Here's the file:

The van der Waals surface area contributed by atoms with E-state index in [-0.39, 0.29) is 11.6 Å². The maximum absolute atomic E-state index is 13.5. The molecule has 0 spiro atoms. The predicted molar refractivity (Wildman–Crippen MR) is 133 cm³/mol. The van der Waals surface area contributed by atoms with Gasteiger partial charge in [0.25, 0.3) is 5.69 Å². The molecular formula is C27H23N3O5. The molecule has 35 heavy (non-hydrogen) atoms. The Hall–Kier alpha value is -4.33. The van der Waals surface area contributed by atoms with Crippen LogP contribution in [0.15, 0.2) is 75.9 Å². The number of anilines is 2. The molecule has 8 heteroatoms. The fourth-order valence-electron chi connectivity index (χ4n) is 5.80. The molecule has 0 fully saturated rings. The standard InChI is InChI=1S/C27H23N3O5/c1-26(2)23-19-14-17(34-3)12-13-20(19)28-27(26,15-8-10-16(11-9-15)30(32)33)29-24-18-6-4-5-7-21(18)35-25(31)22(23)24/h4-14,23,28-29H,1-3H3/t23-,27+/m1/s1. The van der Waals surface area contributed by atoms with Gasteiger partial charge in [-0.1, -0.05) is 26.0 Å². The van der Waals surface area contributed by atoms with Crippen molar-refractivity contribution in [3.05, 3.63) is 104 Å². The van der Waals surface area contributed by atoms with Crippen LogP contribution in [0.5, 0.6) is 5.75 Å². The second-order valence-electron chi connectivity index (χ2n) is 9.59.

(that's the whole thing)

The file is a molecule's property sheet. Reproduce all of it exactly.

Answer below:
The van der Waals surface area contributed by atoms with E-state index in [-0.39, 0.29) is 11.6 Å². The maximum absolute atomic E-state index is 13.5. The molecule has 0 spiro atoms. The predicted molar refractivity (Wildman–Crippen MR) is 133 cm³/mol. The van der Waals surface area contributed by atoms with Gasteiger partial charge in [0.25, 0.3) is 5.69 Å². The molecular formula is C27H23N3O5. The molecule has 35 heavy (non-hydrogen) atoms. The Hall–Kier alpha value is -4.33. The van der Waals surface area contributed by atoms with Crippen LogP contribution in [0.15, 0.2) is 75.9 Å². The number of anilines is 2. The molecule has 8 heteroatoms. The fourth-order valence-electron chi connectivity index (χ4n) is 5.80. The molecule has 0 fully saturated rings. The standard InChI is InChI=1S/C27H23N3O5/c1-26(2)23-19-14-17(34-3)12-13-20(19)28-27(26,15-8-10-16(11-9-15)30(32)33)29-24-18-6-4-5-7-21(18)35-25(31)22(23)24/h4-14,23,28-29H,1-3H3/t23-,27+/m1/s1. The van der Waals surface area contributed by atoms with Gasteiger partial charge in [-0.1, -0.05) is 26.0 Å². The van der Waals surface area contributed by atoms with Crippen molar-refractivity contribution in [3.05, 3.63) is 104 Å². The van der Waals surface area contributed by atoms with Crippen LogP contribution in [0.5, 0.6) is 5.75 Å². The second-order valence-electron chi connectivity index (χ2n) is 9.59.